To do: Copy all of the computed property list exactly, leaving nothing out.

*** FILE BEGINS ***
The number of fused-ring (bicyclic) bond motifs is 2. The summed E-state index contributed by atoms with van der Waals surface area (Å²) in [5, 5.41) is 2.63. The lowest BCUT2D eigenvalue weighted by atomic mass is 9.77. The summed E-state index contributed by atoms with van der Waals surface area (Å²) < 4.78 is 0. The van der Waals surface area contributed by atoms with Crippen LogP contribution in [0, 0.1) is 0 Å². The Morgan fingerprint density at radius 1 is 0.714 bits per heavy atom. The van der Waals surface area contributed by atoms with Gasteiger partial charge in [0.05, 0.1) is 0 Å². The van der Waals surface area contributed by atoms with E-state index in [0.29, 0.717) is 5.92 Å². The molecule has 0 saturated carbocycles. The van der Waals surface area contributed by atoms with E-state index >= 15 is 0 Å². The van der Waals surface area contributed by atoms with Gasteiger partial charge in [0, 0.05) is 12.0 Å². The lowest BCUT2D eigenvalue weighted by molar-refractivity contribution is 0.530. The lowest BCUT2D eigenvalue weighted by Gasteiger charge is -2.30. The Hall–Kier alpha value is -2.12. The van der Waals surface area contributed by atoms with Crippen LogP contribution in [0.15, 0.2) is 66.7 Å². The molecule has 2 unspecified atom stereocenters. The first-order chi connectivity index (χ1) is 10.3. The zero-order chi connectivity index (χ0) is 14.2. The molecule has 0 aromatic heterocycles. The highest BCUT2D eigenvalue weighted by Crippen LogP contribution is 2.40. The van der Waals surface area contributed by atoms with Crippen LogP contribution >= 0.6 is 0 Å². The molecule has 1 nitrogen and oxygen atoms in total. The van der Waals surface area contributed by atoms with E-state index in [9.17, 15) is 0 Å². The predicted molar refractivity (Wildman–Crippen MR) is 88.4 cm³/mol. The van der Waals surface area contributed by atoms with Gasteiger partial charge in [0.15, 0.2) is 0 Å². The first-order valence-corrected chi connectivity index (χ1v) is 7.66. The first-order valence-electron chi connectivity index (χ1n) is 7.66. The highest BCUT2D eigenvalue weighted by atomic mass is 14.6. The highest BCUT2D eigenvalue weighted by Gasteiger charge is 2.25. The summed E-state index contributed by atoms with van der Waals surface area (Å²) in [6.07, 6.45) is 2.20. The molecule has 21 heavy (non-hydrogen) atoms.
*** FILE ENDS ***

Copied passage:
The number of fused-ring (bicyclic) bond motifs is 2. The summed E-state index contributed by atoms with van der Waals surface area (Å²) in [5, 5.41) is 2.63. The lowest BCUT2D eigenvalue weighted by atomic mass is 9.77. The summed E-state index contributed by atoms with van der Waals surface area (Å²) < 4.78 is 0. The van der Waals surface area contributed by atoms with Crippen LogP contribution in [0, 0.1) is 0 Å². The Morgan fingerprint density at radius 1 is 0.714 bits per heavy atom. The van der Waals surface area contributed by atoms with Gasteiger partial charge in [0.05, 0.1) is 0 Å². The van der Waals surface area contributed by atoms with E-state index in [0.29, 0.717) is 5.92 Å². The molecule has 0 saturated carbocycles. The van der Waals surface area contributed by atoms with E-state index >= 15 is 0 Å². The van der Waals surface area contributed by atoms with Gasteiger partial charge in [0, 0.05) is 12.0 Å². The lowest BCUT2D eigenvalue weighted by molar-refractivity contribution is 0.530. The lowest BCUT2D eigenvalue weighted by Gasteiger charge is -2.30. The Hall–Kier alpha value is -2.12. The van der Waals surface area contributed by atoms with Crippen LogP contribution in [0.15, 0.2) is 66.7 Å². The molecule has 2 unspecified atom stereocenters. The first-order chi connectivity index (χ1) is 10.3. The zero-order chi connectivity index (χ0) is 14.2. The molecule has 0 aromatic heterocycles. The highest BCUT2D eigenvalue weighted by Crippen LogP contribution is 2.40. The van der Waals surface area contributed by atoms with Crippen LogP contribution >= 0.6 is 0 Å². The molecule has 1 nitrogen and oxygen atoms in total. The van der Waals surface area contributed by atoms with E-state index in [9.17, 15) is 0 Å². The predicted molar refractivity (Wildman–Crippen MR) is 88.4 cm³/mol. The van der Waals surface area contributed by atoms with Gasteiger partial charge in [0.15, 0.2) is 0 Å². The first-order valence-corrected chi connectivity index (χ1v) is 7.66. The first-order valence-electron chi connectivity index (χ1n) is 7.66. The highest BCUT2D eigenvalue weighted by atomic mass is 14.6. The highest BCUT2D eigenvalue weighted by Gasteiger charge is 2.25. The summed E-state index contributed by atoms with van der Waals surface area (Å²) in [6.07, 6.45) is 2.20. The molecule has 21 heavy (non-hydrogen) atoms.